Time is of the essence for getting some of our worst noxious weeds under control. Cheatgrass and Siberian elms need to be controlled this month. Here are some tips for getting it done.
The ample winter and spring moisture we’ve been enjoying is a double-edged sword. Our wildflowers and gardens are waking up and flowering with vigor, encouraged by moist soil. But the moisture has also caused an explosion of weeds.
Cheatgrass (Bromus tectorum)
A horribly invasive species from Eurasian is an annual grass that has taken over many parts of the western US and is widespread around Santa Fe.
Its seeds are highly dangerous to pets lodging in their ears and skin. The barbed seeds move one way and will puncture eardrums, penetrate the skin and work their way into the body.
The dried grass is also highly flammable and represents a very real hazard in June.
Look for cheatgrass in shaded areas; under native shrubs (Chamisa especially), under Siberian Elms and shaded north-facing slopes are favorite venues where it grows. It is also found in full sun growing in roadside ditches.
You can pull it.
You can spray it with natural, non-toxic herbicides like Burn-Out Formula II. A mixture of citric acid and clove oil, this is very effective for killing annual weeds like cheatgrass. Spray them now before the seeds ripen.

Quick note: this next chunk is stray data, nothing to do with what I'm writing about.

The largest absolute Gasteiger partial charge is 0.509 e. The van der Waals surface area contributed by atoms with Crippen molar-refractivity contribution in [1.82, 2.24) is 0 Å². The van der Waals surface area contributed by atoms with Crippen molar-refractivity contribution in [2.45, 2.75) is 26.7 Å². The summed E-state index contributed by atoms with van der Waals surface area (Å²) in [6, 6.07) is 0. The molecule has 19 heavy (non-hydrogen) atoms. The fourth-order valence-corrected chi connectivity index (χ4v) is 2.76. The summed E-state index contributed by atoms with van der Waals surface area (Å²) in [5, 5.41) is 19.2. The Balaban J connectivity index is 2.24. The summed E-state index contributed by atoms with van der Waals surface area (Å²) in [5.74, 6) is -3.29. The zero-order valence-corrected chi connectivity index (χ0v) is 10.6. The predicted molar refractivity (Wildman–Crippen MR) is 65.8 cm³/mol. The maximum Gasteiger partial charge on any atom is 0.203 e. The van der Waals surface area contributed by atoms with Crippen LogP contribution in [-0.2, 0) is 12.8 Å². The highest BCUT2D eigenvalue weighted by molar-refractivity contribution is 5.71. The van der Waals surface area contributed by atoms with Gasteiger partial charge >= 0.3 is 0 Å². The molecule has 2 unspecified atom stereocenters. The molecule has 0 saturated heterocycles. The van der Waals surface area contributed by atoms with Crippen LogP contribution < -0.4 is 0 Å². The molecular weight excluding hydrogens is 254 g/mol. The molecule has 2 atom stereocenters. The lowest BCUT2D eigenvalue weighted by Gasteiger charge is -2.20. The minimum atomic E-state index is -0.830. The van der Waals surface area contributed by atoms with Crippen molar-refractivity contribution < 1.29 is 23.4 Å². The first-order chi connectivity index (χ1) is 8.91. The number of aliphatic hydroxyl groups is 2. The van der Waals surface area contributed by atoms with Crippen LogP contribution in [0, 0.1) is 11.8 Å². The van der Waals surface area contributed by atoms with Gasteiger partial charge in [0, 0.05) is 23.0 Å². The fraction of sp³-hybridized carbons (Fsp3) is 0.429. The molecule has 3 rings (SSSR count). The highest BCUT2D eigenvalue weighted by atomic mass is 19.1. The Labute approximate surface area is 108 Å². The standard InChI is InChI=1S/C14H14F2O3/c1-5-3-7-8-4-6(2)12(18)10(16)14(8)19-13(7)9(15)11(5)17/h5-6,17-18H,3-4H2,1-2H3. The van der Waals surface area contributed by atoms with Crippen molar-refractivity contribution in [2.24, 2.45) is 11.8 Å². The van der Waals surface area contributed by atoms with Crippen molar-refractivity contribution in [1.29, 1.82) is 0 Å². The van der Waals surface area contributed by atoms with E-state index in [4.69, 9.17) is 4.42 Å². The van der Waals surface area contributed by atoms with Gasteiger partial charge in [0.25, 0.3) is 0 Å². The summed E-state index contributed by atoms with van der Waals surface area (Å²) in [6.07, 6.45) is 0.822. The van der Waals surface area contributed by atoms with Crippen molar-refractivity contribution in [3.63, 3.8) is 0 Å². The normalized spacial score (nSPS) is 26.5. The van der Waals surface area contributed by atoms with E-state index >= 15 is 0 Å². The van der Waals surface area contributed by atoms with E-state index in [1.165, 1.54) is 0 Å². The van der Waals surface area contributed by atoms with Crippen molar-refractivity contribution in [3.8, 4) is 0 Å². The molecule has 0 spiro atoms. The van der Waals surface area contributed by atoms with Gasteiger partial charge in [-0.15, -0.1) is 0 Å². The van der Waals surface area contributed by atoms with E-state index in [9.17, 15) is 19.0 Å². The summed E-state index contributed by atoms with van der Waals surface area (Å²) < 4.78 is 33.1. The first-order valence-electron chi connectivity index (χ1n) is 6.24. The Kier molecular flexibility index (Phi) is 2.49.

But when there are just too many grass plants to pull or spray, a well-timed mowing is highly effective to prevent the grass from ripening seeds which are numerous and last in the soil for years. Mow it too soon and the grass re-sprouts and the flowering seedheads that are too low to re-mow. So wait until the seed heads turn purple to cut them down. This will be happening toward the end of May (or sooner at lower elevations).
Siberian Elm (Ulmus pumila)
This incredibly invasive Eurasian tree had a banner year last summer, with the monsoon rains germinating their seeds that drifted down from the trees last May.
The seedlings are everywhere and will grow quickly this summer. So it’s very important to go around your yard now and pull the little ones. Note how long the roots are even when the plant are small!
The soil is reasonably moist which makes pulling these deep-rooted seedlings more doable.
Once the saplings reach several feet in height they are impossible to pull and must be cut to the ground and the small stump painted with an herbicide like Fertilome® Brush and Stump Killer. Otherwise, the cut saplings will quickly re-sprout and continue to grow into large trees.
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